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Anonymous
Anonymous asked in Consumer ElectronicsCameras · 2 months ago

Hi everyone. Which lens for close up portraits?

Im looking to buy lens for my canon 5d mark 3. What are your recommendations on lens for portraits especially close up( when i want to show face features) I would like mostly to have only the face in frame. Thank youuu

6 Answers

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  • 2 months ago

    I have to agree with the others here for good portraits use a longer lens 100mm to 200mm and stand back several feet.  This creates compression and will not distort facial features like shorter focal lengths that cause the nose and ears to look big.  you will easily get the face in the frame and probably more detail than you want.  A word the the wise, good lighting is far more important to good portrait work than an expensive lens.

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  • Frank
    Lv 7
    2 months ago

    You don't mention a budget, but since you're using a 5D Mark III, I'll assume an L series lens is okay.

    Which one to buy is in great part due to your budget (which we've already addressed), what you shoot (heads) and how you like to shoot it which is somewhat of an unknown.

    If you're shooting in a studio where you know that you will be able to consistently be at a set distance, then the 135mm f/2.0L, the 85mm f/1.2L, the 85mm f/1.4 are great lenses from Canon.  Other lenses like those from Ziess and Sigma, and Tamron are great, too.  Opticallimits.com does great reviews on lenses showing sharpness in real numbers (so you can see how much sharper lenses are to get the best value and avoid diminishing returns) and they also show images used to gauge bokeh.

    If you're not in a studio and your working distance is often an unknown, then I'd go with Canon's 70-200 f/2.8L which is a fantastic workhorse of a lens.  It comes stabilized and unstabilized.  

    The zoom will be much more versatile but the prime can be sharper and will always create a shallower depth of field.  The look of a f/1.2 lens is something that you can't recreate at f/2.8.  Your choice will be based upon your personal artistic style and, of course, the needs of your clients which is why the best answer is often more than one lens.  Personally, I'd love to have the 70-200 f2.8L and the 85mm f/1.2 or the 135mm f/2

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  • Andrew
    Lv 7
    2 months ago

    The first rule of portraiture is to take a step back.

    While I'm not exactly a fan of 70-200mm for this, your cropped-sensor DSLR will work fairly well with a 50mm.

    If you're stuck, take another step back, and crop the results in post (you'll easily get away with up to a 2x crop).  Also get hold of a pair of nylon stockings, and stretch a piece of the material tight across the front element to flatter your sitter.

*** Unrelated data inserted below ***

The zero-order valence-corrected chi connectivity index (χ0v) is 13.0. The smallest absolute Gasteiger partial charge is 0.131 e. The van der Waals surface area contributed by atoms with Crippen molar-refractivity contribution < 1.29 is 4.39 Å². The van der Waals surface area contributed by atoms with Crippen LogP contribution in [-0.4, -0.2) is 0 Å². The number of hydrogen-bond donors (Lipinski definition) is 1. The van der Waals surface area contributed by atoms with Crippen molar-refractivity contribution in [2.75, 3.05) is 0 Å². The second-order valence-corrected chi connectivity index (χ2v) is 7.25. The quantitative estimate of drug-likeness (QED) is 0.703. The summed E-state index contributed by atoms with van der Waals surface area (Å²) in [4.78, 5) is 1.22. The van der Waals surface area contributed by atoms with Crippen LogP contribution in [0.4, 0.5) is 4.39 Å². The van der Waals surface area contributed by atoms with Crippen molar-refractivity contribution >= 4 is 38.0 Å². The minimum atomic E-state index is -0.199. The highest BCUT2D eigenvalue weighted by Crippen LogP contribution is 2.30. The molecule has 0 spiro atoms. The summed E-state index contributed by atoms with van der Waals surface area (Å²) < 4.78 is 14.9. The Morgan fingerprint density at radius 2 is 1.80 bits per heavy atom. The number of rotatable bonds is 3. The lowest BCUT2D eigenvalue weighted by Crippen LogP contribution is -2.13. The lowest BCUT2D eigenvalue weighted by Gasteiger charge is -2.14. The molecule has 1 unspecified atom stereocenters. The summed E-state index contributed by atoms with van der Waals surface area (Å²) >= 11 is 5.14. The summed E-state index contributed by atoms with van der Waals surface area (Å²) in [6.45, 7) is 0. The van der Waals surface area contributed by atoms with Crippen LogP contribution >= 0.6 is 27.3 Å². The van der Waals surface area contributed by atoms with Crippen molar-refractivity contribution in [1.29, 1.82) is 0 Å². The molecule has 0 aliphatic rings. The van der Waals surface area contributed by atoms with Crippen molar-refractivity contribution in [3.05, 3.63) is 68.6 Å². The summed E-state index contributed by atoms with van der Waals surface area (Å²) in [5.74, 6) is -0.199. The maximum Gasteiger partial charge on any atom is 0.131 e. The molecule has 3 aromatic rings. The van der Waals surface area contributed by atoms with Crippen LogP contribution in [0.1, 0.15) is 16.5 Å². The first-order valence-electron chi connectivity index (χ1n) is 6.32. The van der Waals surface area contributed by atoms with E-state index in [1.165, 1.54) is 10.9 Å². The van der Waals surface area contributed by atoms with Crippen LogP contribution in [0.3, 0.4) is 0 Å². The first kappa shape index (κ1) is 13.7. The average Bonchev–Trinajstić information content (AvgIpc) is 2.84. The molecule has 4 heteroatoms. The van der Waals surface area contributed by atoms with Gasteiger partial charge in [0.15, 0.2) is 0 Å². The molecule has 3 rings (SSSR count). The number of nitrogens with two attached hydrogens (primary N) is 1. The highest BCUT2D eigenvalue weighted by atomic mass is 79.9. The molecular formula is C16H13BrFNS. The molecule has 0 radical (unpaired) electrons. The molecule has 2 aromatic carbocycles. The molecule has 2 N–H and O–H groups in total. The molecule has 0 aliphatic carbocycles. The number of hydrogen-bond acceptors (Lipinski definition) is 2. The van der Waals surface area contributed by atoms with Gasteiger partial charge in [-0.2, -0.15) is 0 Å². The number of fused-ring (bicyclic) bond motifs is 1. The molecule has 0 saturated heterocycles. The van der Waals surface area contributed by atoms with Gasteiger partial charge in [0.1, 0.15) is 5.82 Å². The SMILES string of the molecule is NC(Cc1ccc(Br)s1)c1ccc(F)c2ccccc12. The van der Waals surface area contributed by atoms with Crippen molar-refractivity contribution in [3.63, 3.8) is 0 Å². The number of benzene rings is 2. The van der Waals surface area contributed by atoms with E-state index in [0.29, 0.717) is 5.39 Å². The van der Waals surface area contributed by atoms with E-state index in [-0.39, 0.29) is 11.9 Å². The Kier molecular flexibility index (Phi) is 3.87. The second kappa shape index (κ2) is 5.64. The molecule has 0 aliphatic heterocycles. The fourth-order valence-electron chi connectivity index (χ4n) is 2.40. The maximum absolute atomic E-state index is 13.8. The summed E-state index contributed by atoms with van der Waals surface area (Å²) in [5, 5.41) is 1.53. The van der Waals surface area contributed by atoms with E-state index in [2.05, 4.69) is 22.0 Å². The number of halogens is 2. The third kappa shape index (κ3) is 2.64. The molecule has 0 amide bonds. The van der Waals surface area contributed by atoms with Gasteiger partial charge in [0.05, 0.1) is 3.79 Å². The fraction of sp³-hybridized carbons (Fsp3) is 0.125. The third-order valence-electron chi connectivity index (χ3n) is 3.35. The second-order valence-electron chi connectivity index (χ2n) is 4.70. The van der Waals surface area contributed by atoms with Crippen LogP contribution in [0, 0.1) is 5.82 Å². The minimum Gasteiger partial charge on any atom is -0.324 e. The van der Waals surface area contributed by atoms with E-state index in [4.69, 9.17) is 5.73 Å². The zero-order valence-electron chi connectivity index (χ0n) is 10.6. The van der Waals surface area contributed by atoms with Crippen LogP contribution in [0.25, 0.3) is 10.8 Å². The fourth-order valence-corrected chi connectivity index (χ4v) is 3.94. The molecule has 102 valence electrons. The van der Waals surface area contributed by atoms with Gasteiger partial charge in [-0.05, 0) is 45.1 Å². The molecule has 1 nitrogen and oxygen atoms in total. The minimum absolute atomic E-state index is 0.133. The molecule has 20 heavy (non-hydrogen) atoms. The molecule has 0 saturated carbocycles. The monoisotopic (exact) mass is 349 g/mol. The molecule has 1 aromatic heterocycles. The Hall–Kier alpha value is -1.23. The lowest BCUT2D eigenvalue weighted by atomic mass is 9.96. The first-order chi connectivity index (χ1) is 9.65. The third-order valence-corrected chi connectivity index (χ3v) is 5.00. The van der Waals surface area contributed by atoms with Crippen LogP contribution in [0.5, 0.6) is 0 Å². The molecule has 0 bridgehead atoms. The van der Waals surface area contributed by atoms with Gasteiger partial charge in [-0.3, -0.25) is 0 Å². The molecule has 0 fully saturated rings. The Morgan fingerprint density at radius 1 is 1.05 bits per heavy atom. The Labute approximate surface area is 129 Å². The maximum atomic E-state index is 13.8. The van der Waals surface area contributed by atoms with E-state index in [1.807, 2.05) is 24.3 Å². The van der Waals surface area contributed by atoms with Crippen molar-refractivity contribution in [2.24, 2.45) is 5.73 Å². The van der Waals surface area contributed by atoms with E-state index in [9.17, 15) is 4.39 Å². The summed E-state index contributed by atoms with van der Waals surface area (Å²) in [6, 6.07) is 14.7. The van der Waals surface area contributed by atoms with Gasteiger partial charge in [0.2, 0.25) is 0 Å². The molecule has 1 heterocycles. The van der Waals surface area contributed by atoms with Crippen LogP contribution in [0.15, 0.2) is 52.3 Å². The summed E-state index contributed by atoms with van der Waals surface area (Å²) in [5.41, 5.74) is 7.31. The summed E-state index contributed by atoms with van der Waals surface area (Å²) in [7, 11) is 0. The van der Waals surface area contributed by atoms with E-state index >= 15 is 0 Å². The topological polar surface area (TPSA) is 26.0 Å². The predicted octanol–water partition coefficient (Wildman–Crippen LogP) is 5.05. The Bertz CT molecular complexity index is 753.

• qrk
    Lv 7
    2 months ago

    85mm f/1.8 or f/1.4 is a common portrait lens.

    If you want to go tighter than a face shot, like an eye or lips filling the frame, look in to a 90 to 105mm (100mm is common) f/2.8 macro. Warning, close distance shooting is not straight forward due to narrow depth of field. A 100mm lens is also good for full face shots as it will get you further back which reduces perspective distortion.

    • Andrew S2 months agoReport

      Apertures faster than f2.8 don't really lend them selves to portrait work.

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  • keerok
    Lv 7
    2 months ago

    Determine how close or far away you want to be from your subject. A 50mm will need to be around 3-4 feet away from the face for a comfortable headshot. This is good if you want to give instructions at bedroom whispering volume. A 75mm lens will push you farther away, around 5 feet and that space can be best used for lighting. Some even shoot portraits with 100mm or more, depending on their level of comfort or amount of lighting equipment.

    Once you have decided on that (note that I'm purely suggesting single focal length lenses here), get the lowest f/numbered version of that lens you can afford. The best for Canon are the L-series lenses. You won't be shooting on a wide open lens for portraits but that maximum aperture pulls up the sweet spot to a point where you can enjoy gorgeous blurry backgrounds. 

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  • 2 months ago

    Probably the best lens for portraits for your Canon is the Canon 50mm f/1.2L USM.

    • Andrew S2 months agoReport

      Apertures faster than f2.8 don't really lend them selves to portrait work.  And 50mm is really too short for really good portrait work, there is not much compression.  

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